How do I make sense of my life? Is this all? What can I do about the maelstrom of feelings, ideas, habits, blind spots, and deep connection, which rules my body and mind? What will give me peace? I’m doing ok, but I’m not happy in my own skin.
These are a few of the questions that led me to dedicated Zen practice, becoming a Buddhist through the Jukai ceremony, and then becoming ordained as a priest. Whereas Zen practitioners of old faced extremely difficult times, they did not experience the stress of the turning of the screw, the relentless bad news that we have had in the last decade. Zen practice helps me weather these difficult times and be pro-active in doing all I can to help mitigate the effects of environmental collapse and climate change, and to work towards social justice.
Becoming a priest is not required. The same practice is available to all who find a teacher.
I’ve come to realize two things: the practice works for me, and additionally, learning to relax helps my practice. The two go hand in hand. Yoga was designed in ancient times to help meditators in their practice. It works gently towards the all-important Shivasana or corpse pose – total relaxation.
Zen practice for a beginner is about sitting still, in silence, on the cushion for a few minutes a day. I take up the position on the cushion or in a chair and follow the breath in and out of the body, maybe counting as I go. Whenever I notice that my mind has wandered, as it very certainly will, I just gently nudge it back to the breath and restart the counting at one.
Working with koans is also a part of Zen – starting often with the Koan Mu, dissolution. These koans are stories or cases that demonstrate a particular point about the practice. Gradually over a long time my mind has learned to stay with the breath, and be present to sensory input and thoughts, just letting them wash over me as much as is possible.
Coming back from daydreams and thoughts over and over again to feel the breath in the body, or to mu, I’ve felt some peace, and some deepening of my awareness. I’m trained as a scientist, so have an investment in analytical thought, but I feel a pull towards something I can describe as feeling deeper, or more connected, or allowing my thoughts to play.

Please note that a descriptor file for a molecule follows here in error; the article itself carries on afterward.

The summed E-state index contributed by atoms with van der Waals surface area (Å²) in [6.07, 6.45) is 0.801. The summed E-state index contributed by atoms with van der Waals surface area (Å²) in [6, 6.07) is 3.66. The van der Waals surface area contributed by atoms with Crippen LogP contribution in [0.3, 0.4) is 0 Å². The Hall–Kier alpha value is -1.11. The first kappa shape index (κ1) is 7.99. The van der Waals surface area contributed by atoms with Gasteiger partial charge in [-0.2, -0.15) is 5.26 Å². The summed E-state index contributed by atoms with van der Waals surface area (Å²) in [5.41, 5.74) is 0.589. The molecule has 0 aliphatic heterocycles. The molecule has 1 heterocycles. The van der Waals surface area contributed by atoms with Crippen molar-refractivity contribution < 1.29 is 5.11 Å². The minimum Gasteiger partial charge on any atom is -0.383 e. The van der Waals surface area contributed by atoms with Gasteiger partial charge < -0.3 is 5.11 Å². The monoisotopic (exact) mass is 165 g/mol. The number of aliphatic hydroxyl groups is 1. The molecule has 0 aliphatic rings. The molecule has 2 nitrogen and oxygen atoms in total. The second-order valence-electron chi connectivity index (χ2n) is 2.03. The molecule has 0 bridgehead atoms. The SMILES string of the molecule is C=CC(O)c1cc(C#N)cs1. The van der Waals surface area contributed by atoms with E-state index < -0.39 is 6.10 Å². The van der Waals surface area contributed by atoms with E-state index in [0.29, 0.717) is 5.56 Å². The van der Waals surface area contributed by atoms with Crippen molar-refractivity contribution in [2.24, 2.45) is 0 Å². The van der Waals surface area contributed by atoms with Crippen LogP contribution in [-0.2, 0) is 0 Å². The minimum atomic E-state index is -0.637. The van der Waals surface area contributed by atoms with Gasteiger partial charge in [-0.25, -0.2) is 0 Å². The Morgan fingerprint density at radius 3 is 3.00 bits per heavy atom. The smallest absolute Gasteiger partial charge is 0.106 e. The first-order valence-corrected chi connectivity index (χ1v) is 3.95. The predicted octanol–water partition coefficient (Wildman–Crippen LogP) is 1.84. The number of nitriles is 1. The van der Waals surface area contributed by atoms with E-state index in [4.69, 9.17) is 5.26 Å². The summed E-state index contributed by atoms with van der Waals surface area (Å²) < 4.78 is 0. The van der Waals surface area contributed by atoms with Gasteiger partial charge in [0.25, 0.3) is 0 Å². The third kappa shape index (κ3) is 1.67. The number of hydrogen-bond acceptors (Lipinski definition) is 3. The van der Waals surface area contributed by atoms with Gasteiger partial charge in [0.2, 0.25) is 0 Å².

I am drawn to images of letting go, of falling, like the leaves off a tree. My teacher says we are as leaves on branches of a great tree, connected to the trunk and to the roots, bridging heaven and earth. As explorers and travellers along the way, we can move freely between leaf, trunk, roots and being the whole tree.
As I’ve practiced on the cushion, I’ve noticed meditative states of mind spilling out into my everyday life. I sometimes feel calmer, more purposeful, joyful even. I sometimes feel terrible, fearful, full of anxiety. I seem to be able to notice my individual feelings, not so much just a miserable soup, but discernable feelings with body locations to go with them. As well, there is an opinion of liking or disliking that feeling; wanting to feel more, or wanting to suppress it.
As a person who values being awake and aware of the dangers of our times, I am very motivated to learn how to decrease my chronic stress and improve my level of self-care.
Relaxation seems to be key. I was stressed, unable to feel fully, overwhelmed by the huge, stormy, Narnia-like experience of being human. One teacher of old, told students to imagine practising with a block of butter balanced on the head. I do this and find that as the imaginary butter melts, the tense muscles do too.
A healer in my life suggested I tune in to the wonderful example of my cat. He’s relaxed in every muscle until there’s a need to move one. Then that particular muscle, or set of muscles tenses – the rest stay relaxed. I found my mind does not need to get involved, as I can simply open up, be fully with my cat, and learn directly through his quiet example.
As I learn to be curious and listen to the tension, I notice fleeting feelings that would otherwise stay in the unconscious realm. These feelings have stories attached to them, which when I pay attention, can be integrated and released. Telling myself the story of that feeling helps me to accept it, helps it to heal.
Just the process of sitting in quiet meditation with these feelings as they come up, not getting into the angst (or suffering) around them, but just letting them be, in deep acceptance, heals them.
The practice of sitting meditation coupled with mindfully relaxing muscles as I do everyday tasks, has given me a more balanced outlook, in which feelings flow rather than being so very stuck, and joy and happiness are a possibility. This letting go physically, releasing tensions and fears, allows connection to something greater than myself, to the cosmic, to the unfathomable. My experience becomes rounder, fuller somehow. Paying attention, I’m touched by the infinite in small nearby things: an ant crawling on a leaf, a bird’s soft call, heartbreak, the poetry of Eve Joseph.
Rev. Soshin McMurchy, a settler of English and Scottish ancestry born on Treaty 6 territory, lives on the ancestral lands of the SENĆOŦEN and Lekwungen speaking peoples, and as a priest with Zenwest Buddhist Society, zenwest.ca, serves as a Buddhist Chaplain with the University of Victoria Multifaith Services where she teaches meditation. She works part-time at the Greater Victoria Public Library and lives with her partner of 40 years.
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